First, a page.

Is it really the best idea to shave or wax down there? Or is a full bush the way to go?
That's the question on the minds of Canadian duo Mitchell Moffit and Gregory Brown, the brains behind ASAPScience, a YouTube page dedicated to making science less boring than it was in high school.
Their biggest argument in favor of going au naturel down there: Removing pubic hair can increase the chances of being infected by a sexually transmitted infection (STI).
How exactly? Through microscopic abrasions on the skin due to waxing or shaving. Researchers in a study entitled "Wax On, Wax Off: Pubic Hair Grooming and Potential Complications," found that waxing "causes deficits in the mucocutaneous barrier that may be sufficient for viral entry and transmission, potentially increasing the risk of acquiring sexually transmitted infections."
This information, though perhaps unknown, is nothing new. Since 2011, doctors have been pro-pubes for these very reasons.
But obviously, it hasn't exactly caught on. In the video, Moffit and Brown quote a survey stating that out of 1,100 college students, 96% of females and 87% of males have "partially or completely removed pubic hairs within the past month."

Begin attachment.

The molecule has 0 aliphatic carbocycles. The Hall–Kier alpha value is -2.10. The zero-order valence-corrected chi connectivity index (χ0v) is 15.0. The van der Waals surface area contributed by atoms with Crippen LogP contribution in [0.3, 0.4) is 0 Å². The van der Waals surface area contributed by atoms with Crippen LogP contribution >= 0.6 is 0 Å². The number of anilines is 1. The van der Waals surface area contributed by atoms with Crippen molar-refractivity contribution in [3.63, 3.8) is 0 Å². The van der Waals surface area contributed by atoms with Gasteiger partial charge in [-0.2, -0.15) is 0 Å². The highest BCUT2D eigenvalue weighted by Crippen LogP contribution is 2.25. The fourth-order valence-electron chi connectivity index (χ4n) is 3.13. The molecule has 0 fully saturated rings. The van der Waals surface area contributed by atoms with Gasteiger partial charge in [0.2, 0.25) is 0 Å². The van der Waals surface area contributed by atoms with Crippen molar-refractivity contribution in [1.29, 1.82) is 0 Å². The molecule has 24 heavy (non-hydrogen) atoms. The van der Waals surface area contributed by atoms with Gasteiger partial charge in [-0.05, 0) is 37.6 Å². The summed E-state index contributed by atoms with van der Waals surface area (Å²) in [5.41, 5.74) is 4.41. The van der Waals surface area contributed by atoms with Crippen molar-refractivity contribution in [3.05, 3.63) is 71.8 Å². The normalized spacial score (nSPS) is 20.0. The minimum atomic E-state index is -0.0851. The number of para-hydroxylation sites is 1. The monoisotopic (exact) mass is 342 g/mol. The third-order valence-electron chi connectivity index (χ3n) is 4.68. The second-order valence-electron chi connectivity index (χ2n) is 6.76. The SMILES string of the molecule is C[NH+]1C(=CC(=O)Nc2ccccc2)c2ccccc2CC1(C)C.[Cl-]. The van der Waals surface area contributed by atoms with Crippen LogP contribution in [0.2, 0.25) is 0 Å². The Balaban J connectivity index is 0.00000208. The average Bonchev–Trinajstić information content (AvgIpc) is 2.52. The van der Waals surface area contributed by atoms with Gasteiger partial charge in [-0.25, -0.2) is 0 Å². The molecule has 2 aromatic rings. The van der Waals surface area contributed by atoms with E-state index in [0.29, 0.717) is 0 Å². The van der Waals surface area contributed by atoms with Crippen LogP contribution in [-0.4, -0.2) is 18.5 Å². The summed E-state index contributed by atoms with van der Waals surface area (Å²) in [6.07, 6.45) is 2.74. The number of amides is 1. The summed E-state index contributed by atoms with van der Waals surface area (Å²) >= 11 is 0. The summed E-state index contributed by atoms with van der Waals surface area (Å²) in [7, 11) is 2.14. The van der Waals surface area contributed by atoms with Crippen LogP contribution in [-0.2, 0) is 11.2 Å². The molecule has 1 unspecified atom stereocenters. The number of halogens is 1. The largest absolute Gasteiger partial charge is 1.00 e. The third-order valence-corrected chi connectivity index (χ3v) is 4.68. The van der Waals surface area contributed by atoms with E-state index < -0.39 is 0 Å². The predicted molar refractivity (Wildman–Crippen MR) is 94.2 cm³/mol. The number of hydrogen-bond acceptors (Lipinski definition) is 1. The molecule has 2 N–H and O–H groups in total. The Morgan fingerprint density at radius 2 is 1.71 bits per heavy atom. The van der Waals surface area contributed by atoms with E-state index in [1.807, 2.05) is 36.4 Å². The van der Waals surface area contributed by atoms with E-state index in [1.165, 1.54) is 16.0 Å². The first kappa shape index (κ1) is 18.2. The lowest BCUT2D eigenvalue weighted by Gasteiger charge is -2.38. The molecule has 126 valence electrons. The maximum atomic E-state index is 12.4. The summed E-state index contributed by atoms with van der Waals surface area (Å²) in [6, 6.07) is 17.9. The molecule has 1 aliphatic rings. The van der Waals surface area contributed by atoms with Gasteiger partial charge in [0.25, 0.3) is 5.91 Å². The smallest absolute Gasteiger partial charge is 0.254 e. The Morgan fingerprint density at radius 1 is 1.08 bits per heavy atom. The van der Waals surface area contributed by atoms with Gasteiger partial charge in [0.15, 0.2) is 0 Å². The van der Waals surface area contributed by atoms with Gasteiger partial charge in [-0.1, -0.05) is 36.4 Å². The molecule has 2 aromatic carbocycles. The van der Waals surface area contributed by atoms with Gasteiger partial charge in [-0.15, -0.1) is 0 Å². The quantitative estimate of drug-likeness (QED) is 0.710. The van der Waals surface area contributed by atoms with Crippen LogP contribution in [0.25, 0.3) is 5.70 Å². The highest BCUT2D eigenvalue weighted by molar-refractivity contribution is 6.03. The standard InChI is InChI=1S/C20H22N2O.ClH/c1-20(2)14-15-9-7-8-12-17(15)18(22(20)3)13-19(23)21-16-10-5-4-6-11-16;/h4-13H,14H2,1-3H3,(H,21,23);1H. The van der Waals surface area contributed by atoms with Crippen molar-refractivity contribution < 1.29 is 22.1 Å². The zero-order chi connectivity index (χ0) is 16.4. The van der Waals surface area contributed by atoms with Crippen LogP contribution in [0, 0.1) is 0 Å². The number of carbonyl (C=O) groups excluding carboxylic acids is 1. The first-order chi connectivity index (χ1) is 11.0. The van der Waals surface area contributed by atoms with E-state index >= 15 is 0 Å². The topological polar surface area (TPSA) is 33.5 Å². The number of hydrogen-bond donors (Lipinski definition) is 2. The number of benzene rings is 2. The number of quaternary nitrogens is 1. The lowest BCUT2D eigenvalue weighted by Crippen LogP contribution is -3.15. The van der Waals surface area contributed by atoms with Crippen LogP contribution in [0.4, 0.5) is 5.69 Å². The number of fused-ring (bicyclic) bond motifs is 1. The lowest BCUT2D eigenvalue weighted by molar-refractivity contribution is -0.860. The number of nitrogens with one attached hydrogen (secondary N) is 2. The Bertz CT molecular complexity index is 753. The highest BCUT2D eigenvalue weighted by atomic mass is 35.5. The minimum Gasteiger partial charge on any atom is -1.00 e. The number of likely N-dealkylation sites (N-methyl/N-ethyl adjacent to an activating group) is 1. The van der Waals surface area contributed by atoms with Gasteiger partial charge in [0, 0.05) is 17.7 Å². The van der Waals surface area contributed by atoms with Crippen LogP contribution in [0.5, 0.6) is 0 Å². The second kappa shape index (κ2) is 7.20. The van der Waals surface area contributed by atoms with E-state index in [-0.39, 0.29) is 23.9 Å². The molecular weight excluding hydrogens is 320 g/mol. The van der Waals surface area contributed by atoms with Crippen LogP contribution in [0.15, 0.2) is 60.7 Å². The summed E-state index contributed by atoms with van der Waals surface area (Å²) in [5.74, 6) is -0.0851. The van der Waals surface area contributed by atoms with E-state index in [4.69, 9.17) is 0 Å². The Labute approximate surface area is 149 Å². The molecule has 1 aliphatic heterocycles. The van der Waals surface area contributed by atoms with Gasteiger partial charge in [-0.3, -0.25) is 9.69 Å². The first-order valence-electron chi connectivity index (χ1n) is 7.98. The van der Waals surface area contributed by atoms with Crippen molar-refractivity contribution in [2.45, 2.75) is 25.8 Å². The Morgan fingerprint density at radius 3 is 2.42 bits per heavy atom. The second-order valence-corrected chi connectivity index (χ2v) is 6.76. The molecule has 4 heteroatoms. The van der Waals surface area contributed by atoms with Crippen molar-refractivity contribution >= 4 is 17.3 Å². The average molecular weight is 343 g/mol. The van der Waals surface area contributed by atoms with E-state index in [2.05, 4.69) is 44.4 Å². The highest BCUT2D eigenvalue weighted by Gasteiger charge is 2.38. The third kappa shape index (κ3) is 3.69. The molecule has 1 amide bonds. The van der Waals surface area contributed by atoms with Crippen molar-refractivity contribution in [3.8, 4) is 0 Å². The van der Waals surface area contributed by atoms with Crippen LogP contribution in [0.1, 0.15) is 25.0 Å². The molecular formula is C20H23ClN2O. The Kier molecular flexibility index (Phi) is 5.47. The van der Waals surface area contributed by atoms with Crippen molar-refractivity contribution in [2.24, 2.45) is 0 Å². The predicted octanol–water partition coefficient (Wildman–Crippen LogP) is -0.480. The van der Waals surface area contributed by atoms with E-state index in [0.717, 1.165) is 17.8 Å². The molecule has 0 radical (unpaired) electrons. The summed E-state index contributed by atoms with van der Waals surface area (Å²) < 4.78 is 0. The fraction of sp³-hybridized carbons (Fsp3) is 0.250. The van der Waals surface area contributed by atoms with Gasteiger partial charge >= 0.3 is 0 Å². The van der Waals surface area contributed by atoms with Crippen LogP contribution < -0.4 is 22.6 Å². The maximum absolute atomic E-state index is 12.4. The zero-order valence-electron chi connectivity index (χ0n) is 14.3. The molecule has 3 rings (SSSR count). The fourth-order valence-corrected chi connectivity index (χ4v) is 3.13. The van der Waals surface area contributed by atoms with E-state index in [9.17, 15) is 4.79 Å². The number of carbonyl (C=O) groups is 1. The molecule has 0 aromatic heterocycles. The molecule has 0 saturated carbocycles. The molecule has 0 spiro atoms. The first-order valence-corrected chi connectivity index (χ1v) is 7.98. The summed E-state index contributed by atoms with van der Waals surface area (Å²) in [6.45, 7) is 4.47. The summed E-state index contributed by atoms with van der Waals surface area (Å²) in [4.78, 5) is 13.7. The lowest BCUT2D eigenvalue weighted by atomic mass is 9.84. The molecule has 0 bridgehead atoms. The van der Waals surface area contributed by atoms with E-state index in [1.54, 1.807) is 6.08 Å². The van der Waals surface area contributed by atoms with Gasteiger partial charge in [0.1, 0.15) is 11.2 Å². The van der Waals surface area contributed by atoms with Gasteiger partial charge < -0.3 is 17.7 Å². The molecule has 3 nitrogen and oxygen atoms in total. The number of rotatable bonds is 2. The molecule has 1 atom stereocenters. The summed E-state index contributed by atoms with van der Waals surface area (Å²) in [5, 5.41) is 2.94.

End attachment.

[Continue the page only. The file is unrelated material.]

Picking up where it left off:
Biologically, we're supposed to have hair down there: According to the video, humans lost most of their body hair, minus the pubes and armpit hair, about 70,000 to 120,000 years after the Ice Age. One theory hypothesizes that pubic hair endured because it was looked at as a "visual signal to potential partners that one is ready to mate," also offering protection from friction during sexual intercourse.
The other theory revolves around sweat. The apocrine gland, which is found in the armpit and crotch, secretes fluids and uses pubic hair to emit body odor. The body odor is what supposedly attracts potential lovers.
What's bad about shaving/waxing: The video suggests that researchers correlate the rise of gonorrhea, chlamydia, and HPV with the increase of pubic hair removal.
Still plan on shaving out of fear of looking like Bozo the Bush? As many people have experienced, removal also can cause itching, rashes and ingrown hairs. Irritation combined with the moist environment can also grow bacteria that causes infections.
So as the video states, there is "no harm in growing that bush the way that nature intended." Or not. Your body, your hair.
Watch the video here: